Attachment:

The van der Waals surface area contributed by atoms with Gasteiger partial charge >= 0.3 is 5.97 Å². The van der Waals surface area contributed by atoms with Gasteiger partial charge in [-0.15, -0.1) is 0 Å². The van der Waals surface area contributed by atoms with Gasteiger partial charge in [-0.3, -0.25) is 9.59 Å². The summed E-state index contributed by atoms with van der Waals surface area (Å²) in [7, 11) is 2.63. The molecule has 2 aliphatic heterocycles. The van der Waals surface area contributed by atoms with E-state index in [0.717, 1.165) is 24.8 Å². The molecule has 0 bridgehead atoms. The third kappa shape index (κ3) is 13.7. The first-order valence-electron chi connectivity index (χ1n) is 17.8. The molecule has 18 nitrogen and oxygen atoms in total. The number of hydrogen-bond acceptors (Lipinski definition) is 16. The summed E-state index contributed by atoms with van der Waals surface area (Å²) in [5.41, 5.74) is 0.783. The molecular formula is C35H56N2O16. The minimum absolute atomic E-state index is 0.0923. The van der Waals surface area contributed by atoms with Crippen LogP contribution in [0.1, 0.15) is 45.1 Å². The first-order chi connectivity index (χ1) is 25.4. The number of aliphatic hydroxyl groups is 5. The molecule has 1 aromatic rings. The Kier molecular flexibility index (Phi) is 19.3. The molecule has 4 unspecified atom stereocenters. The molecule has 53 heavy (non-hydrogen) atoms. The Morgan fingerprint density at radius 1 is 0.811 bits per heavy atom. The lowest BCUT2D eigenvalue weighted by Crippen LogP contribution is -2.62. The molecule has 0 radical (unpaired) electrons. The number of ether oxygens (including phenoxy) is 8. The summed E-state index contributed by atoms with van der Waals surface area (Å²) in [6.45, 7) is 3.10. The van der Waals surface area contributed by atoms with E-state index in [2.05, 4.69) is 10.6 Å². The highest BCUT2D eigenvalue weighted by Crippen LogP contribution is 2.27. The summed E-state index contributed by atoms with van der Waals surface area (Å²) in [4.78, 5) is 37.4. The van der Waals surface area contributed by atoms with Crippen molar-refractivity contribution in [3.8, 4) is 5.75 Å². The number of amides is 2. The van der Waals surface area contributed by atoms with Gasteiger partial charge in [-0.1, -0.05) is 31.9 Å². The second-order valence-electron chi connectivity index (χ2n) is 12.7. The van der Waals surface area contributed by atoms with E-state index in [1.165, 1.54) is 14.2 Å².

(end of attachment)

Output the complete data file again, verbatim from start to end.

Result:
The van der Waals surface area contributed by atoms with Gasteiger partial charge >= 0.3 is 5.97 Å². The van der Waals surface area contributed by atoms with Gasteiger partial charge in [-0.15, -0.1) is 0 Å². The van der Waals surface area contributed by atoms with Gasteiger partial charge in [-0.3, -0.25) is 9.59 Å². The summed E-state index contributed by atoms with van der Waals surface area (Å²) in [7, 11) is 2.63. The molecule has 2 aliphatic heterocycles. The van der Waals surface area contributed by atoms with E-state index in [0.717, 1.165) is 24.8 Å². The molecule has 0 bridgehead atoms. The third kappa shape index (κ3) is 13.7. The first-order valence-electron chi connectivity index (χ1n) is 17.8. The molecule has 18 nitrogen and oxygen atoms in total. The number of hydrogen-bond acceptors (Lipinski definition) is 16. The summed E-state index contributed by atoms with van der Waals surface area (Å²) in [5.41, 5.74) is 0.783. The molecular formula is C35H56N2O16. The minimum absolute atomic E-state index is 0.0923. The van der Waals surface area contributed by atoms with Crippen LogP contribution in [0.1, 0.15) is 45.1 Å². The first-order chi connectivity index (χ1) is 25.4. The number of aliphatic hydroxyl groups is 5. The molecule has 1 aromatic rings. The Kier molecular flexibility index (Phi) is 19.3. The molecule has 4 unspecified atom stereocenters. The molecule has 53 heavy (non-hydrogen) atoms. The Morgan fingerprint density at radius 1 is 0.811 bits per heavy atom. The lowest BCUT2D eigenvalue weighted by Crippen LogP contribution is -2.62. The molecule has 0 radical (unpaired) electrons. The number of ether oxygens (including phenoxy) is 8. The summed E-state index contributed by atoms with van der Waals surface area (Å²) in [6.45, 7) is 3.10. The van der Waals surface area contributed by atoms with E-state index in [2.05, 4.69) is 10.6 Å². The highest BCUT2D eigenvalue weighted by Crippen LogP contribution is 2.27. The summed E-state index contributed by atoms with van der Waals surface area (Å²) in [4.78, 5) is 37.4. The van der Waals surface area contributed by atoms with Crippen molar-refractivity contribution in [3.8, 4) is 5.75 Å². The number of amides is 2. The van der Waals surface area contributed by atoms with Gasteiger partial charge in [-0.1, -0.05) is 31.9 Å². The second-order valence-electron chi connectivity index (χ2n) is 12.7. The van der Waals surface area contributed by atoms with E-state index in [1.165, 1.54) is 14.2 Å².